Installation view: Hans D. Christ
Carrie Mae Weems: The Kitchen Table Series (1990) courtesy the artist and Jack Shainman Gallery, New York / Galerie Barbara Thumm, Berlin

Carrie Mae Weems. The Evidence of Things Not Seen


Thursday, July 7, 7pm

Guest: Whit Frazier Peterson

Hosted by Benjamin Cauthen & Yara Richter

At our third event in this series, we welcome Whit Frazier Peterson, a lecturer and research associate in the American Studies department at the University of Stuttgart. Whit grew up in the Washington DC area and has self-published two novels. Whit’s interests lie in African American literature, modernism, surrealism, the Harlem Renaissance, Afrofuturism and Black Speculative Fiction.

Together we will discuss the past, present and future of storytelling in various artistic media as part of social and political struggles. We will question how (Black) US American culture, art and literature travels globally, and where we see local connections to it. With regard to the themes in Carrie Mae Weems’ work, we will inquire into the role of cultural and educational institutions in US American and German society, and how these institutions (the WKV included) negotiate issues such as representation and accessibility, museum restitution, institutional racism and safer spaces.

The discussion will be in English.


Inspired by the Kitchen Table Series, which is part of the exhibition Carrie Mae Weems. The Evidence Of Things Not Seen currently on view at Württembergischer Kunstverein, we invite you to a new series of events: the Kitchen Table Talks. We come together at a long table with an open bar to discuss (with invited guests) various themes that emerge from Weems' work. In doing so, we aim to create a space where the exhibition becomes a social occasion for participatory encounters between people of various backgrounds and generations.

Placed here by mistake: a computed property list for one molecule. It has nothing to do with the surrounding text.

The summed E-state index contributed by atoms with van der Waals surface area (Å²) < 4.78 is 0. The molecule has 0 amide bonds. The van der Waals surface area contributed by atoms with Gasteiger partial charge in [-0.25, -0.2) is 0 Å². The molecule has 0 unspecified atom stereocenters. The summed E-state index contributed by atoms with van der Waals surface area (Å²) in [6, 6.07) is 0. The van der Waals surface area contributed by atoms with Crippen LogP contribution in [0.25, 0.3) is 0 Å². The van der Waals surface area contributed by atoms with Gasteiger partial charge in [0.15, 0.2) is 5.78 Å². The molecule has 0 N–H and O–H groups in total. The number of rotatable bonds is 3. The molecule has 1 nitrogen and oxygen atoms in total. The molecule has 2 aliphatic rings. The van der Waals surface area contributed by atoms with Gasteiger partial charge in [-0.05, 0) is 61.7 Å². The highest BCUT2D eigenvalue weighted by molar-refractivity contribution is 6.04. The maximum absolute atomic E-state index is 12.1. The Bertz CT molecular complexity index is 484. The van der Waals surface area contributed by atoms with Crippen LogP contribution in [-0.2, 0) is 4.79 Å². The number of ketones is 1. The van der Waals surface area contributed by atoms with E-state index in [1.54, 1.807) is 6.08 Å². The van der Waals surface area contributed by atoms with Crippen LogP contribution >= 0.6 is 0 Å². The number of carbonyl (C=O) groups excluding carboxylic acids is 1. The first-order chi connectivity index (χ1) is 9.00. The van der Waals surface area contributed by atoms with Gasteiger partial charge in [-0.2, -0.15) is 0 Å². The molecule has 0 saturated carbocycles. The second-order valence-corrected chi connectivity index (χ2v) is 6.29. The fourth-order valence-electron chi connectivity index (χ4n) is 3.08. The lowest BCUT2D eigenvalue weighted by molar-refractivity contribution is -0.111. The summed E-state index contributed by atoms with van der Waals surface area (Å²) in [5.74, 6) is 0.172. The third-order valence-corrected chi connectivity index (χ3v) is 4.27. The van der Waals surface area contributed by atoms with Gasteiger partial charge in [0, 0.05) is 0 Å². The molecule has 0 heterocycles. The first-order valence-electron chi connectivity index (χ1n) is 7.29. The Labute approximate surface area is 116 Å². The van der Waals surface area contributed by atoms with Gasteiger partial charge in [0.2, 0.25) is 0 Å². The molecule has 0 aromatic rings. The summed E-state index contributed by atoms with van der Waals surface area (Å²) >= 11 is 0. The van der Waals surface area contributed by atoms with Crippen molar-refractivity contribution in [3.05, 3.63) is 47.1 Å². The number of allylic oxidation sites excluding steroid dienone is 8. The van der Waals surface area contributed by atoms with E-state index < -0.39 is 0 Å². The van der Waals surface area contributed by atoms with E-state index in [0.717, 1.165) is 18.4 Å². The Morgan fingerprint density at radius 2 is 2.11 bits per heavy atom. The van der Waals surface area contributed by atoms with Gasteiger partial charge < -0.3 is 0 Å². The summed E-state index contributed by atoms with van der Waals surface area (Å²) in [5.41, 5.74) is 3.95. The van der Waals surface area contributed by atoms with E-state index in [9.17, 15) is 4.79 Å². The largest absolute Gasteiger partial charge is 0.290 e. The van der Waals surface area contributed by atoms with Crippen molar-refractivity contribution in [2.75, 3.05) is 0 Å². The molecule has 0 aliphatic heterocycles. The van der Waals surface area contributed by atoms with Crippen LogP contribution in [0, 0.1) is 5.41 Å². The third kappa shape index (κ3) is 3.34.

We discuss themes such as social justice, activism, and intersectional feminism - that is, a feminist approach that incorporates diverse life contexts such as gender, age, ethnicity, origin, etc. - , which play central roles in Weems' work, in an open roundtable setting where various discussions and exchanges can also take place in parallel. Here we think of the kitchen table not only as a place from which to observe essential production events of everyday life (e.g., food preparation, clean-up, and cleaning), but also as a site for rest, work, enjoyment, and, above all, relationships.

Questions about artistic production processes in relation to the history of colonialism, and related conversations about visibility, performativity, and accessibility to institutions are raised. Through this, the kitchen table, and the exhibition space in which it sits, can be explored as a feminist and decolonial space for encounter and relationship, where forms of participatory and activist production can happen.

Free entry

Drinks will be provided, donations welcome

Participants are invited to bring something to eat.

The exhibition will be open until 7 p.m.

Registration by mail to is requested.


In cooperation with DAZ, Deutsch-Amerikanisches Zentrum / James-F.-Byrnes-Institut e.V., Stuttgart


Past events in the series:

May 5 with representatives of the Black Community Foundation Stuttgart

June 2 with representatives of the Feministische Frauen*gesundheitszentrum Stuttgart






Schlossplatz 2
D-70173 Stuttgart
Fon: +49 (0)711 - 22 33 70
Fax: +49 (0)711-22 33 791
Württembergischer Kunstverein Stuttgart